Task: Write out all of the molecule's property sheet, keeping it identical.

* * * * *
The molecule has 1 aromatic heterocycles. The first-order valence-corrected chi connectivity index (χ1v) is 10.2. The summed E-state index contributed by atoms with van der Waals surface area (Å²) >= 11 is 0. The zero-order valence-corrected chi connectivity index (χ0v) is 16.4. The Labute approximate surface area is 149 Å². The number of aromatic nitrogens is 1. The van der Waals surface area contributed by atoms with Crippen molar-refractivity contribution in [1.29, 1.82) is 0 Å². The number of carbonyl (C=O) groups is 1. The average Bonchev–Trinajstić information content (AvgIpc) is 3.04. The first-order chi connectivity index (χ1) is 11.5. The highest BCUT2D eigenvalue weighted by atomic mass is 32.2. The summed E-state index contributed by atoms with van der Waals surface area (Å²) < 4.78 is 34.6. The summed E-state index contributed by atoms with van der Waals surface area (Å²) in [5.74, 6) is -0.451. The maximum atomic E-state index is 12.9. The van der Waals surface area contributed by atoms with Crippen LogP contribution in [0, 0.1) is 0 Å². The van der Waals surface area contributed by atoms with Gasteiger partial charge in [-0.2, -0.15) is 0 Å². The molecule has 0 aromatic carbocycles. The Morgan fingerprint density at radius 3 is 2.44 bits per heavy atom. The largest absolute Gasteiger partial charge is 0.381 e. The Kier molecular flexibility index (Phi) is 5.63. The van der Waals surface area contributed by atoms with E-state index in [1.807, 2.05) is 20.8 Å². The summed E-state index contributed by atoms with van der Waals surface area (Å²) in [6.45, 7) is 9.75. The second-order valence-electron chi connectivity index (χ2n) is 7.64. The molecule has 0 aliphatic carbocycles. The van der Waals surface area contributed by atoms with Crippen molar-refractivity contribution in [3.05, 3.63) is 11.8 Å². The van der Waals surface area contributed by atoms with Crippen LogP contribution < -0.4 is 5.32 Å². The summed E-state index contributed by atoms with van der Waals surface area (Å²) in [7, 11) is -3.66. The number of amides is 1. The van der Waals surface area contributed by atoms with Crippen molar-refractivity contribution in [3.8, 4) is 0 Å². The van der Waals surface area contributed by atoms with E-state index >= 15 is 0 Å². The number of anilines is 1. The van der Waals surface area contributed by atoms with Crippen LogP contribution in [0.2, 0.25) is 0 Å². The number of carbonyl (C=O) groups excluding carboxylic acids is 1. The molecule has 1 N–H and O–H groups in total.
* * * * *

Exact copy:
The molecule has 1 aromatic heterocycles. The first-order valence-corrected chi connectivity index (χ1v) is 10.2. The summed E-state index contributed by atoms with van der Waals surface area (Å²) >= 11 is 0. The zero-order valence-corrected chi connectivity index (χ0v) is 16.4. The Labute approximate surface area is 149 Å². The number of aromatic nitrogens is 1. The van der Waals surface area contributed by atoms with Crippen molar-refractivity contribution in [1.29, 1.82) is 0 Å². The number of carbonyl (C=O) groups is 1. The average Bonchev–Trinajstić information content (AvgIpc) is 3.04. The first-order chi connectivity index (χ1) is 11.5. The highest BCUT2D eigenvalue weighted by atomic mass is 32.2. The summed E-state index contributed by atoms with van der Waals surface area (Å²) < 4.78 is 34.6. The summed E-state index contributed by atoms with van der Waals surface area (Å²) in [5.74, 6) is -0.451. The maximum atomic E-state index is 12.9. The van der Waals surface area contributed by atoms with Crippen LogP contribution in [0, 0.1) is 0 Å². The van der Waals surface area contributed by atoms with Gasteiger partial charge in [-0.2, -0.15) is 0 Å². The molecule has 0 aromatic carbocycles. The Morgan fingerprint density at radius 3 is 2.44 bits per heavy atom. The largest absolute Gasteiger partial charge is 0.381 e. The Kier molecular flexibility index (Phi) is 5.63. The van der Waals surface area contributed by atoms with E-state index in [1.807, 2.05) is 20.8 Å². The summed E-state index contributed by atoms with van der Waals surface area (Å²) in [6.45, 7) is 9.75. The second-order valence-electron chi connectivity index (χ2n) is 7.64. The molecule has 0 aliphatic carbocycles. The van der Waals surface area contributed by atoms with Crippen molar-refractivity contribution in [3.05, 3.63) is 11.8 Å². The van der Waals surface area contributed by atoms with Crippen LogP contribution < -0.4 is 5.32 Å². The summed E-state index contributed by atoms with van der Waals surface area (Å²) in [7, 11) is -3.66. The number of amides is 1. The van der Waals surface area contributed by atoms with Crippen molar-refractivity contribution in [3.8, 4) is 0 Å². The van der Waals surface area contributed by atoms with E-state index >= 15 is 0 Å². The number of anilines is 1. The van der Waals surface area contributed by atoms with Crippen LogP contribution in [0.2, 0.25) is 0 Å². The number of carbonyl (C=O) groups excluding carboxylic acids is 1. The molecule has 1 N–H and O–H groups in total.